Expect a Rise in COVID Cases for the Next Month, CHOP Says
The Policy Lab at CHOP has been a leading voice when it comes to trying to model the course of the pandemic. It’s the kind of job where all you really want is to be put out of business. In May, that finally happened: Cases were so low across the country that there wasn’t much to model anymore.
That was then; this is now. Thanks to the emergence of the Delta variant, along with rising cases and hospitalizations in parts of the South — states like Mississippi, Texas, Florida and Louisiana have been those especially hard hit — CHOP is bringing back the model. The forecast, which looks at a host of factors including current cases, population, regional movement trends and county-level vaccination rates, ultimately tries to discern where things might be in four weeks’ time. If you’re a parent, you know that’s right around the time schools are reopening. We checked in with CHOP modeling expert David Rubin to find out what the model holds for Philadelphia and the region.
Current Projections in the Philly Region
As it stands, Philadelphia is seeing its highest weekly case counts since May; the current figures also top the number of cases at this time last year. But there is one sign of good news: The number of hospitalizations, while rising, is at an average of 139 over the past two weeks, below the most recent peak of 520 in April. Sixty-four percent of Philly residents are fully vaccinated, and despite the high number of hospitalizations in some states, the vaccines, by some estimates, remain between 85 to 95 percent effective at preventing severe illness, even against the Delta variant.
Rubin’s model suggests that cases will continue to rise in Philly over the next four weeks. The “reproduction number,” which is to say the number of additional infections resulting from each COVID case, is actually modeled to drop from its current level of 1.7 to about one by September 11th. But in order for cases to start declining, that figure needs to drop below one; otherwise, each new case will just create another additional case, effectively establishing a plateau. That’s why the model projects cases in Philly to rise from the current two-week daily average of 268 cases over the next four weeks.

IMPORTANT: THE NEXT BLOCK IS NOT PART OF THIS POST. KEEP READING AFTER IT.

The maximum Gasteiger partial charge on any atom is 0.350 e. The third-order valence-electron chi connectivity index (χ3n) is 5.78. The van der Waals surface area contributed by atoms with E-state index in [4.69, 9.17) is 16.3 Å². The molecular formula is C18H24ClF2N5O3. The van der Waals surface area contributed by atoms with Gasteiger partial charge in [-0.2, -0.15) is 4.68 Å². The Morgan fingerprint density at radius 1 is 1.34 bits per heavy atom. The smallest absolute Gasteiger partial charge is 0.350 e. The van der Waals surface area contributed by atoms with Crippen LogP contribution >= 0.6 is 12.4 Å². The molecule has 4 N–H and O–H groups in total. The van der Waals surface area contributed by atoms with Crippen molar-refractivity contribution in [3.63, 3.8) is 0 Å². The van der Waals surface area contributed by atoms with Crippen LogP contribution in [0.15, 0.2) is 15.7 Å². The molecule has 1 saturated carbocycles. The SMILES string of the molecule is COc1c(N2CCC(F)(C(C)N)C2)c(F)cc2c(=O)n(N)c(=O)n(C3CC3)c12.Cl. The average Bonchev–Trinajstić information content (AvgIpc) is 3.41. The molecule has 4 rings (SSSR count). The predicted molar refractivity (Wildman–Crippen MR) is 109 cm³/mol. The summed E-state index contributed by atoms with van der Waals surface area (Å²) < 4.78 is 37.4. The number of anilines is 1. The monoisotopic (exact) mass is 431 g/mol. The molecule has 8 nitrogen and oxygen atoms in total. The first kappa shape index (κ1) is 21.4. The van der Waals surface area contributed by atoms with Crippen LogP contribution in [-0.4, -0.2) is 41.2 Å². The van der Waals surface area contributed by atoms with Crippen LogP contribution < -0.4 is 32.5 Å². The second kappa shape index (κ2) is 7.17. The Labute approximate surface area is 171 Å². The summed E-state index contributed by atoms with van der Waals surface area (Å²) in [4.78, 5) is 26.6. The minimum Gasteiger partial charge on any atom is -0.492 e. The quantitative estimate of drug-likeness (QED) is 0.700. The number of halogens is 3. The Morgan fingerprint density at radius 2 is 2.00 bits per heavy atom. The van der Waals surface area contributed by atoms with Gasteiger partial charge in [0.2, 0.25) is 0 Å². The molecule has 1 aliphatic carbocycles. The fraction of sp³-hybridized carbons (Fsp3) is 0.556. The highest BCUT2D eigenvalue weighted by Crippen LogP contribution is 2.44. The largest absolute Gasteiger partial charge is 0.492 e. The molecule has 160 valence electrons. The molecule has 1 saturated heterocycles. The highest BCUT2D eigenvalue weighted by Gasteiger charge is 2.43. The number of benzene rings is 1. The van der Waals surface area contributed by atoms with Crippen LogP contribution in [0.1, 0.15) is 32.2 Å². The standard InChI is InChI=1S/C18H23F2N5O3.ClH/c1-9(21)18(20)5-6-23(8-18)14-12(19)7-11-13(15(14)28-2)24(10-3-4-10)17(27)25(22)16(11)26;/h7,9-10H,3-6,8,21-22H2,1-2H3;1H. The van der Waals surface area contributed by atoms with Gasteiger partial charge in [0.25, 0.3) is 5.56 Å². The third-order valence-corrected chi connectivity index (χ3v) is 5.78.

The most critical question is how that predicted rise in cases will affect hospitalizations. Even if 79 percent of Philly residents have received at least one dose of vaccine, we can learn something from cities like Los Angeles and San Francisco, which have similarly high vaccination rates yet are still experiencing bumps in hospitalization of their own.
“It’s a real tenuous time here,” Rubin says of the Philly region. “There’s a fair amount of uncertainty.”
Seasonality and Regionality
In the spring of 2020, scientists held out hope that the coronavirus would follow the seasonal patterns of many other respiratory illnesses and cease to spread as much during the warmer summer months, particularly as more people gathered outside. Of course, that didn’t happen — at least, not everywhere. While Philly’s cases during the summer dropped below the spring peak, parts of the South and Midwest spiked. This, Rubin explains, is one of the important factors to remember about the virus: Yes, it’s seasonal, but it’s also regional. Right now, we’re seeing spikes yet again, and in some cases record levels of hospitalizations in states like Florida, Louisiana and Mississippi.
“Last summer, there was a similar pattern of early resurgence,” Rubin says. “Now everything is speeded up a little bit because we’re largely unmasked and going to large gatherings.” Not to mention the fact that the Delta variant is both more transmissible and believed to be more virulent than earlier strains.